Summit Lake, Mount Rainier
A plume of dust clouded my rear view mirror as I turned down the unpaved road. I slowed to navigate the upward track of rugged terrain, half expecting my airbag to explode with each and every pothole. It was noon when I reached the trailhead and spotted my friends loading their packs. We had all found a moment in between life and work, and had just 24 hours to fit in a rogue camping trip.
We reached the lake and decided to climb higher, hoping for a view. We weren't really sure where we were going, and wound up hiking in circles before settling on a steep, uphill trail. Half way into the climb, I felt a stab in my lower right calf. Then another. Sam yelped out loud just as my leg started to burn. Another sting. I looked down and realized we were standing in a swarm of angry bees. We scrambled up the hill as quickly as we could, swatting and yelping beneath the weight of our packs. My legs were on fire. By the time we reached Jess, we were melting in the afternoon heat.
We continued our trek along the lake's perimeter, climbing higher and higher until we reached this view. We found two flat patches to pitch our tents, and began unpacking our bags and setting up camp.
The view was incredible, and there wasn't another tent in sight. We sat together as the sun began to fade, sharing snacks and thoughts on life.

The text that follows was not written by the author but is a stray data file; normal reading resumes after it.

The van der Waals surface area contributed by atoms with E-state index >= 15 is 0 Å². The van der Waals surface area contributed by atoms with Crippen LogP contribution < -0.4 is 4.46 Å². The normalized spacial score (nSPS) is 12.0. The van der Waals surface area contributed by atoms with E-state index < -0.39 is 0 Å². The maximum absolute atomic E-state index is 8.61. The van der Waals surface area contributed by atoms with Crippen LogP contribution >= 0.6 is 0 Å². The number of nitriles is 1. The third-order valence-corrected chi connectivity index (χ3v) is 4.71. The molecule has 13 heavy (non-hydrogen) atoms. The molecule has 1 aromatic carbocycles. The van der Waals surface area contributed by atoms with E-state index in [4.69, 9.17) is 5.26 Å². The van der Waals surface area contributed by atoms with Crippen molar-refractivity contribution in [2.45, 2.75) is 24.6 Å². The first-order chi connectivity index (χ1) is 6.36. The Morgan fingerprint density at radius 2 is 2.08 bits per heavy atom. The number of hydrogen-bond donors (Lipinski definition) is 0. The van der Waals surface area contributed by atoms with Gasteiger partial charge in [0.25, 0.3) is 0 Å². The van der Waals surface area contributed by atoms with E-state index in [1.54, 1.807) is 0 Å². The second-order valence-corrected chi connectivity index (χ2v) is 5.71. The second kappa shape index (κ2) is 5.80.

The temperature was perfect for a while, until the wind picked up and night fell. It was colder than expected, and it wasn't long before the four of us were huddled together in one tent, bundled up in our sleeping bags and warm clothes. It was late when Sam and Navajo retreated to their own tent, and we all fell asleep to the sound of wind swept in from the Cascade range.
It was 5 in the morning when my alarm came to life. I unzipped the tent flap and peeked outside. A small part of me secretly hoped for gray skies, so I could snuggle back into my warm bag and sleep. But, everything was violet. Wisps of pink cloud floated just above Rainier. A few bright stars still hung in the air.
I nudged at Jess to wake up. She sleepily peeked out from her bag. "How is it?"
Half shrug, huge smile. "Kind of amazing."
We grabbed our cameras and tumbled out of the tent. Sam was already outside, wrapped up in her sleeping bag and waiting for sunrise. Navajo ran circles around camp, her golden fur glowing in the morning light. It was May. The start of a new day. And everything was alright.